Estuaries and Coasts

, Volume 32, Issue 2, pp 390–402

Short- and Long-Term Response of Deteriorating Brackish Marshes and Open-Water Ponds to Sediment Enhancement by Thin-Layer Dredge Disposal

  • Megan K. La Peyre
  • Bryan Gossman
  • Bryan P. Piazza

DOI: 10.1007/s12237-008-9126-8

Cite this article as:
La Peyre, M.K., Gossman, B. & Piazza, B.P. Estuaries and Coasts (2009) 32: 390. doi:10.1007/s12237-008-9126-8


Artificial sediment enhancement using a thin layer of dredged material has been suggested as a means to increase elevation and create soil conditions conducive to increased marsh structure and function in deteriorating marshes. Using a chronosequence approach, we examined the effects of sediment enhancement in deteriorating marsh and open-water pond habitats located in six brackish marshes. Sediment enhancement of both marsh and interior pond sites had significant, immediate, and long-lasting effects on physical soil properties and nutrient status with increased bulk density and inorganic nitrogen. Vegetative cover and productivity response were minimal for deteriorating vegetated marshes with the short-term response data showing no significant impact of sediment enhancement and long-term trends indicating decreasing productivity over time. In contrast, trajectory models of vegetative cover and productivity in interior pond sites showed increases over time indicating that, for restoration of interior ponds, sediment enhancement may prove valuable. The use of trajectory models emphasizes the need for long-term monitoring to determine restoration success of projects.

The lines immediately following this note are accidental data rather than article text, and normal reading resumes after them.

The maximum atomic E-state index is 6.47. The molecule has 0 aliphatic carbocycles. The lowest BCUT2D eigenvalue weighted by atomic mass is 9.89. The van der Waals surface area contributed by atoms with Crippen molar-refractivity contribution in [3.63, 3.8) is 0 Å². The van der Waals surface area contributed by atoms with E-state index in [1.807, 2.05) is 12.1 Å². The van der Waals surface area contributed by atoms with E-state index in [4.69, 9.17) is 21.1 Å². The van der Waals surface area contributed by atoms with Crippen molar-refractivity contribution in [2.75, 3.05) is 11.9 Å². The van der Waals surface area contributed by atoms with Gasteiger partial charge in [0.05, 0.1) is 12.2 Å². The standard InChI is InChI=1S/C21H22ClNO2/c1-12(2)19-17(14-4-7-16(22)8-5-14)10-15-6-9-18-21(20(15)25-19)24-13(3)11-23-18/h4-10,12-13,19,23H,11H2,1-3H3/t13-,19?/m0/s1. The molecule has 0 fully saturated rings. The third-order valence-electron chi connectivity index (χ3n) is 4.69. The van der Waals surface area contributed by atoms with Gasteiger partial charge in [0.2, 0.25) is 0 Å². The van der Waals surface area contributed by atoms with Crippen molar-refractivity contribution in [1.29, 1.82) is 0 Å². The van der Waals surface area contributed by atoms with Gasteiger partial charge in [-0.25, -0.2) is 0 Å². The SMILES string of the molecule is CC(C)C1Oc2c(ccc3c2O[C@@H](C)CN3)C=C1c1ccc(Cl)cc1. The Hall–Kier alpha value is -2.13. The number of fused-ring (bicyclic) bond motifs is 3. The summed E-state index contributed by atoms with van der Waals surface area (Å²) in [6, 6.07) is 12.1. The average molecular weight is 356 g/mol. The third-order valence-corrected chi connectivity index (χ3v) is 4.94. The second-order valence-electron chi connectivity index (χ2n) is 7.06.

Brackish marsh Sediment enhancement Dredged material Restoration Trajectory models 

Copyright information

© U.S. Government 2008

Authors and Affiliations

  • Megan K. La Peyre
    • 1
  • Bryan Gossman
    • 2
    • 3
  • Bryan P. Piazza
    • 2
  1. 1.U.S. Geological Survey, Louisiana State University Agricultural Center, Louisiana Fish and Wildlife Cooperative Research Unit, School of Renewable Natural ResourcesBaton RougeUSA
  2. 2.Louisiana State University Agricultural Center, School of Renewable Natural ResourcesBaton RougeUSA
  3. 3.Louisiana Department of Natural Resources, Office of Coastal Restoration and ManagementNew OrleansUSA

Personalised recommendations